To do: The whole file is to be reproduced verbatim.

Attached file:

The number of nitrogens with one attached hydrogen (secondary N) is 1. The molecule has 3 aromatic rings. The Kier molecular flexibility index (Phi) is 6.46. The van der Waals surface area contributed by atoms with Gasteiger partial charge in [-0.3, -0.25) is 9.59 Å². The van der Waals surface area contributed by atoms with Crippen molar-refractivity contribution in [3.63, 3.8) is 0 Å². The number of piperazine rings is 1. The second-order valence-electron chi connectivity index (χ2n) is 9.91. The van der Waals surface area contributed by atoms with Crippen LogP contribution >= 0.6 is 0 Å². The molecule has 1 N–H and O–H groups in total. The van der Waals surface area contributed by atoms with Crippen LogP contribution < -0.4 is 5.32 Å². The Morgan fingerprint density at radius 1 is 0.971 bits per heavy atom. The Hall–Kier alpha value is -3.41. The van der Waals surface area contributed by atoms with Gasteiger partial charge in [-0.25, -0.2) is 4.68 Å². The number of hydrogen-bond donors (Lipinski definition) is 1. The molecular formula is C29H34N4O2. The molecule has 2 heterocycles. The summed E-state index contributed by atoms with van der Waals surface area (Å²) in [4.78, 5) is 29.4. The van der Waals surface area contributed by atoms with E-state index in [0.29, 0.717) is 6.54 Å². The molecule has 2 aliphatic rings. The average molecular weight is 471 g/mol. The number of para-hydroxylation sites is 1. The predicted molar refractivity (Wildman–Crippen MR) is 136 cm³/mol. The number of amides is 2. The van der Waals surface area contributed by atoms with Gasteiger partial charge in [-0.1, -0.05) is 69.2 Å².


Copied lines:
The number of nitrogens with one attached hydrogen (secondary N) is 1. The molecule has 3 aromatic rings. The Kier molecular flexibility index (Phi) is 6.46. The van der Waals surface area contributed by atoms with Gasteiger partial charge in [-0.3, -0.25) is 9.59 Å². The van der Waals surface area contributed by atoms with Crippen molar-refractivity contribution in [3.63, 3.8) is 0 Å². The number of piperazine rings is 1. The second-order valence-electron chi connectivity index (χ2n) is 9.91. The van der Waals surface area contributed by atoms with Crippen LogP contribution >= 0.6 is 0 Å². The molecule has 1 N–H and O–H groups in total. The van der Waals surface area contributed by atoms with Crippen LogP contribution < -0.4 is 5.32 Å². The Morgan fingerprint density at radius 1 is 0.971 bits per heavy atom. The Hall–Kier alpha value is -3.41. The van der Waals surface area contributed by atoms with Gasteiger partial charge in [-0.25, -0.2) is 4.68 Å². The number of hydrogen-bond donors (Lipinski definition) is 1. The molecular formula is C29H34N4O2. The molecule has 2 heterocycles. The summed E-state index contributed by atoms with van der Waals surface area (Å²) in [4.78, 5) is 29.4. The van der Waals surface area contributed by atoms with E-state index in [0.29, 0.717) is 6.54 Å². The molecule has 2 aliphatic rings. The average molecular weight is 471 g/mol. The number of para-hydroxylation sites is 1. The predicted molar refractivity (Wildman–Crippen MR) is 136 cm³/mol. The number of amides is 2. The van der Waals surface area contributed by atoms with Gasteiger partial charge in [-0.1, -0.05) is 69.2 Å².